|Home | About | Journals | Submit | Contact Us | Français|
The use of endo-rectal balloons as immobilisation devices in external beam radiotherapy for prostate cancer has lead to improved target position reproducibility and a decrease in rectal toxicity. The air cavity created by an endo-rectal balloon in photon radiotherapy perturbs the dose distribution. In this study, the effect of the balloon cavity on the dose distribution and the accuracy to which two treatment planning systems calculate the dose distribution was investigated.
Single beams as well as 3D conformal, conventional IMRT and helical tomotherapy treatment plans were investigated using a specifically constructed phantom. Radiochromic film was used to measure the cavity wall doses and cavity wall DVHs.
For a 70Gy prescription dose both the Pinnacle and TomoTherapy TPSs over-predicted the anterior cavity wall dose by 1.43Gy, 3.92Gy and 2.67Gy for 3D conformal, conventional IMRT and helical tomotherapy respectively. The posterior cavity wall dose was under-predicted by 2.62Gy, 2.01Gy and 4.79Gy for 3D conformal, conventional IMRT and helical tomotherapy respectively. An over-prediction by the Pinnacle RTPS of the V50, V60, V65 and V70 values for the cavity wall DVH was measured for the 3D conformal and conventional IMRT cases. These reductions may lead to a less than expected rectal toxicity. The TomoTherapy RTPS under-predicted the V50, V60, V65 and V70 values which may lead to higher rectal toxicity than predicted.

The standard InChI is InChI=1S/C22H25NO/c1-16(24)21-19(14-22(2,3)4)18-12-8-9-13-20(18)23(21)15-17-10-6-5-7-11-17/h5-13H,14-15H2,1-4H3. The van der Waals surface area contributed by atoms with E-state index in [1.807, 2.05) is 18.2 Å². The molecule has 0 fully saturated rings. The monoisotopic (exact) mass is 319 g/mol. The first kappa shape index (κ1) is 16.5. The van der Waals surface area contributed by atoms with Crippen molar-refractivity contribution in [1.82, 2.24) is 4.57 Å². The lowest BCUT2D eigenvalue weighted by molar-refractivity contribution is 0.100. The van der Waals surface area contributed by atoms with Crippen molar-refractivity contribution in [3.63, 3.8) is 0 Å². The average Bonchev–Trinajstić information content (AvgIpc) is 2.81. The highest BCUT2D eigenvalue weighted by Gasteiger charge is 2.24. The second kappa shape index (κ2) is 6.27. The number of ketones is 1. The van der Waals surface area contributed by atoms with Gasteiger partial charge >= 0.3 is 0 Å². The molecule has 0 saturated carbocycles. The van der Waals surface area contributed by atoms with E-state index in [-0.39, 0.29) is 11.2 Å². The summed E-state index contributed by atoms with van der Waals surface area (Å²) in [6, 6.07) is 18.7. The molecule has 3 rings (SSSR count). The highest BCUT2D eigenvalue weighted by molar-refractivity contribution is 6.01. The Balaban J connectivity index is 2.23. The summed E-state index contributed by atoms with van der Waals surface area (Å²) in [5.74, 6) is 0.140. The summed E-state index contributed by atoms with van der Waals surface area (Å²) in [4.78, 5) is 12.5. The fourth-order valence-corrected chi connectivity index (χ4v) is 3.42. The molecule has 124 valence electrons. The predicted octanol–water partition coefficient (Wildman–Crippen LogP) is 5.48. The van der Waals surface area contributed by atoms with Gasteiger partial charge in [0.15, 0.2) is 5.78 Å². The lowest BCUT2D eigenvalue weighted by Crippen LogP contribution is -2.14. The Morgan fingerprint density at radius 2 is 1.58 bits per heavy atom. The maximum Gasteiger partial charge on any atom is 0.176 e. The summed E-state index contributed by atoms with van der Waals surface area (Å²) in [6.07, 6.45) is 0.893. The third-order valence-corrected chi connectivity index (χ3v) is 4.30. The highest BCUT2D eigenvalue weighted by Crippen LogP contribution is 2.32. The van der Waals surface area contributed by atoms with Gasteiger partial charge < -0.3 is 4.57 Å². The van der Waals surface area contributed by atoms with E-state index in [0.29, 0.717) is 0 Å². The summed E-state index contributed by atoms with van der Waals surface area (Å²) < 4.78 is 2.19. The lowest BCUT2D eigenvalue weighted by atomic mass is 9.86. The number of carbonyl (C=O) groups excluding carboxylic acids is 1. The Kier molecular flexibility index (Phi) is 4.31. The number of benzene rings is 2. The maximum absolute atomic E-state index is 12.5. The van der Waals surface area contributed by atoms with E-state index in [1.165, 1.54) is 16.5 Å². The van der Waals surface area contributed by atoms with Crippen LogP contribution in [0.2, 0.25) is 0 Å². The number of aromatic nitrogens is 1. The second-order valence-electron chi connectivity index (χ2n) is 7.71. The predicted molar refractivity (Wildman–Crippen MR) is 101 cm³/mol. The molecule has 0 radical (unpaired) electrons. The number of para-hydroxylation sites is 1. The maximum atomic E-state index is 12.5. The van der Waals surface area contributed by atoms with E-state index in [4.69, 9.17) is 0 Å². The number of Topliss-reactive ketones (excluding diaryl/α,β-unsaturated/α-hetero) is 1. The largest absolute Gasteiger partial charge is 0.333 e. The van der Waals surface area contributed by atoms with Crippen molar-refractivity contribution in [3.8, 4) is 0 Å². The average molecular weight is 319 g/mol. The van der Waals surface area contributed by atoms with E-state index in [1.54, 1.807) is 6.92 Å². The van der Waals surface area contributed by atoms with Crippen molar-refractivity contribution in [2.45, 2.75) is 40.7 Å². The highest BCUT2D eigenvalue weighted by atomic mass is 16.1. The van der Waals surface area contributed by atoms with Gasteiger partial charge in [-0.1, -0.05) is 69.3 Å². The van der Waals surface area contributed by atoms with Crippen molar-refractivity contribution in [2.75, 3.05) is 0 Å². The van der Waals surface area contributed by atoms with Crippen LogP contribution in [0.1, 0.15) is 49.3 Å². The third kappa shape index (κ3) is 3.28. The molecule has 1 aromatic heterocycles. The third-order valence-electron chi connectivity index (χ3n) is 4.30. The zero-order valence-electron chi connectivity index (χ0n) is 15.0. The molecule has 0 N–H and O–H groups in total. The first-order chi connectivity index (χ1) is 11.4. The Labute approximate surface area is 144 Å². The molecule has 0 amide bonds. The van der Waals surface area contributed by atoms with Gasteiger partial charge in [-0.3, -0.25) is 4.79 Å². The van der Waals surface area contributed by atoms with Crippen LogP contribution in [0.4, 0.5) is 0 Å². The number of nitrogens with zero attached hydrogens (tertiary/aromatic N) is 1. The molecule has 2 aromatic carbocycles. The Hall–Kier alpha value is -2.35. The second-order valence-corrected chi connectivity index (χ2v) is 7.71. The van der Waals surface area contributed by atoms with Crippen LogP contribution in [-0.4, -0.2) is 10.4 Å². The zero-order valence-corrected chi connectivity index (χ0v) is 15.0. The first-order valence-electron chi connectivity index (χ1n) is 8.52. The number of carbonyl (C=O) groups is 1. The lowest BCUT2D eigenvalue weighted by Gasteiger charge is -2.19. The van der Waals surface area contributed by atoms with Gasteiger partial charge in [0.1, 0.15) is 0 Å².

Calculation of dose around an air cavity created by an endo-rectal balloon provides a challenge for radiotherapy planning systems. Various electronic disequilibrium situations exist due to the cavity, which can lead to a lower anterior rectal wall and higher posterior rectal wall dose than calculated by planning systems. This has consequences for comparisons of dose volume constraints between different modalities.
Local control and disease free survival rates are known to increase with increased dose in prostate radiotherapy [1-3]. The ability to increase dose however is limited by toxicity to surrounding tissues, mainly the rectum [4, 5]. Rectal toxicity is directly related to the dose received by the rectal wall [6, 7]. Reduction in planning target volume (PTV) margins allows reduction of normal tissue toxicity by reducing the dose delivered to the rectum, which in turn allows an increase in prescribed dose. The ability to reduce the PTV margins in prostate radiotherapy requires management of target motion and the ability to reduce the volume of the rectal wall receiving high doses.
Endo-rectal balloons are employed in prostate radiotherapy by a number of institutions as a means of immobilizing the prostate and reducing the volume of the rectal wall in the high dose region [8-12]. Target immobilization is achieved through the balloon forcing the prostate against the pubic symphysis. The volume of the rectal wall receiving high doses is reduced by forcing the posterior rectal wall away from the target and reducing the rectal wall thickness by expanding the rectal volume. The use of endo-rectal balloons during treatment delivery has been shown to decrease the delivered rectal dose . Decreased rectal toxicity when using an endo-rectal balloon has also been reported [11, 13, 14].